Other Ramblings...

Monday, 19 November 2012


I should be asleep, because it's the middle of the night, but this just came to me, and I wanted to write it down.

Before I start, I know this is an OCD/mental health-y blog, but I don't blame other people for my OCD or for my eating disorder.  I think that everything in my life has contributed equally but I don't think any single factor is solely responsible.

The Secondary school my parents chose for me wasn't the one that all my friends went to.  I had a very, very best friend at Primary school, to whom I'm still very close nearly ten years after we left, and then I had two other close friends.  As a class, we all got on well together and, after seven years of spending time together, we were quite tight-knit.

When I first started the school, I knew one girl vaguely, and my Mum suggested that I might sit with her for the first couple of days.  I knew immediately that this wasn't going to work.  She was in a group of four, and they were very close, and they were also going to show me that.  On the first day, I knew that we weren't going to be 'best' friends because they would form a circle and leave me slightly outside it.  It made me cry, but I didn't really mind because I thought that there would be other girls in my class who I would get along with.

After a week or so, they had made friends with another two girls in the group.  I was still trying to sit with them, because I didn't have anyone else to be with, although it was really very clear at this point that they didn't really want me there.  They would wait until I was trying to tie my shoelace to run away and leave me behind, and they also had a group 'chant' which they used to show me that I was most definitely not welcome.

Anyway, after that spectacularly long preamble, the specific incident I want to talk about happened in an Art lesson in about the third week of term.  It was a Monday afternoon.  I was sitting on a table with the six girls.  I can't remember what we were doing particularly clearly, but I remember that, about halfway through the lesson, I asked to go to the toilet.

When I arrived back in the classroom, I was fortunate enough to see the huge globs of Pritt Stick glue on my chair.  I was perplexed at first: I asked why there was glue on my chair, and whether they had put it there, but they all denied it.  I could tell from their smirking faces that they had, and I knew exactly what had happened, but I was powerless to do anything about it, apart from feel quite glad that I hadn't sat in it (although, perversely, I can remember wishing that I had, because maybe, I thought, then they would have been slightly less frosty towards me.).  At the age of eleven, telling the teacher that someone had put glue on your chair - especially when the culprits are going to vehemently deny that they've done any such thing - is going to get you nowhere apart from ticked off for fussing and wasting the teacher's time.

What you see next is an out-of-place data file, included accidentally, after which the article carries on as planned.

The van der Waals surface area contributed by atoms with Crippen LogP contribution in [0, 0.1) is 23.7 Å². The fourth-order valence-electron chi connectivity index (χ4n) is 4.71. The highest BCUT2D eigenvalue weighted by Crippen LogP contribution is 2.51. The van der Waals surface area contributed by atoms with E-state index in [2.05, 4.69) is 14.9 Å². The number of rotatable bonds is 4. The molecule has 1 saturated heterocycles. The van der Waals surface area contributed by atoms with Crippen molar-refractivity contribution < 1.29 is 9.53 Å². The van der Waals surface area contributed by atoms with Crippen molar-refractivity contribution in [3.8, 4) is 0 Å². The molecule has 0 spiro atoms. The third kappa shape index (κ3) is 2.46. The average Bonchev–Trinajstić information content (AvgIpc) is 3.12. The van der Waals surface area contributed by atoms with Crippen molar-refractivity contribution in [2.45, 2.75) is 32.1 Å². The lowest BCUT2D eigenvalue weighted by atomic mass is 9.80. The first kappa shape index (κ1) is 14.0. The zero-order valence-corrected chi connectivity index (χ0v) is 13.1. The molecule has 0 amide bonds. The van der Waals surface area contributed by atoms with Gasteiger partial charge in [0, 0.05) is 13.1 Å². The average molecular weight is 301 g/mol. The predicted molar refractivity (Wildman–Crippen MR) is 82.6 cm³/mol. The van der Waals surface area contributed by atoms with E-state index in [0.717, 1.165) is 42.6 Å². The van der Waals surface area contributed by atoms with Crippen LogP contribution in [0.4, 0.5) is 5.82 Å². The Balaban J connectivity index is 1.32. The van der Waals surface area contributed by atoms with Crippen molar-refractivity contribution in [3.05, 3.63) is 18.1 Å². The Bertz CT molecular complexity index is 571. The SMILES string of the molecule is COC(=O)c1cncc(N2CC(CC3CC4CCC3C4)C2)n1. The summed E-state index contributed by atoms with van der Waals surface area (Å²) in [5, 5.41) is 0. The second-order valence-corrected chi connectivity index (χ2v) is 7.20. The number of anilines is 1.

The bullying continued to get worse.  The pinnacle, I remember, was sitting in a Food Technology lesson and being asked to hand out some workbooks.  When I gave them theirs, they then wiped them on their shirts, insinuating that I was dirty, or that I was passing on some horrific germ.  I can't write any more about that because I don't have the words to describe how upset or embarrassed I was by that.  By this point, I had stopped trying to spend any time with them, or speak to them.  I, naturally, didn't want anything to do with them.

The third incident that I remember is standing in front of one of them in the dinner queue.  She was showing her sister something inside a notebook, at which the sister gave a sharp intake of breath and asked who the subject of the notebook content was about.  Yes, you've guessed it.  'It's her.', she said, and I knew that that meant me.  I never saw the notebook, and I can only imagine what was inside it.

I did, at one point, try and tell my form teacher.  Somehow, and I'm not sure how, the girls found out what I was doing, and told me that I shouldn't tell anyone, 'Because we'll get into lots of trouble and it's mean to make things up.'.  And so I told my teacher that I'd made it up.

Even now, at twenty, I want to run away and hide when I think of any of that period of my life.  And, even now, at twenty, I don't understand it.  I don't understand how a group of girls can be so vitriolic and plain nasty to one person.  I wasn't hurting them.  Why would they hurt me?

And so, Amy, Becky, Lizzie, Dulcie, Melissa, Sophie, if you ever read this, I hope that you realise what you did. I hope that if you ever have children, you teach them how wrong it is to bully.  Nearly ten years later, I still feel the effects of your 'game'.  I still walk into a room and wonder which of the people there will bully me.  I still worry about being visible to other people, and I still wonder whether it was my fault that you felt the need to be so horrible.

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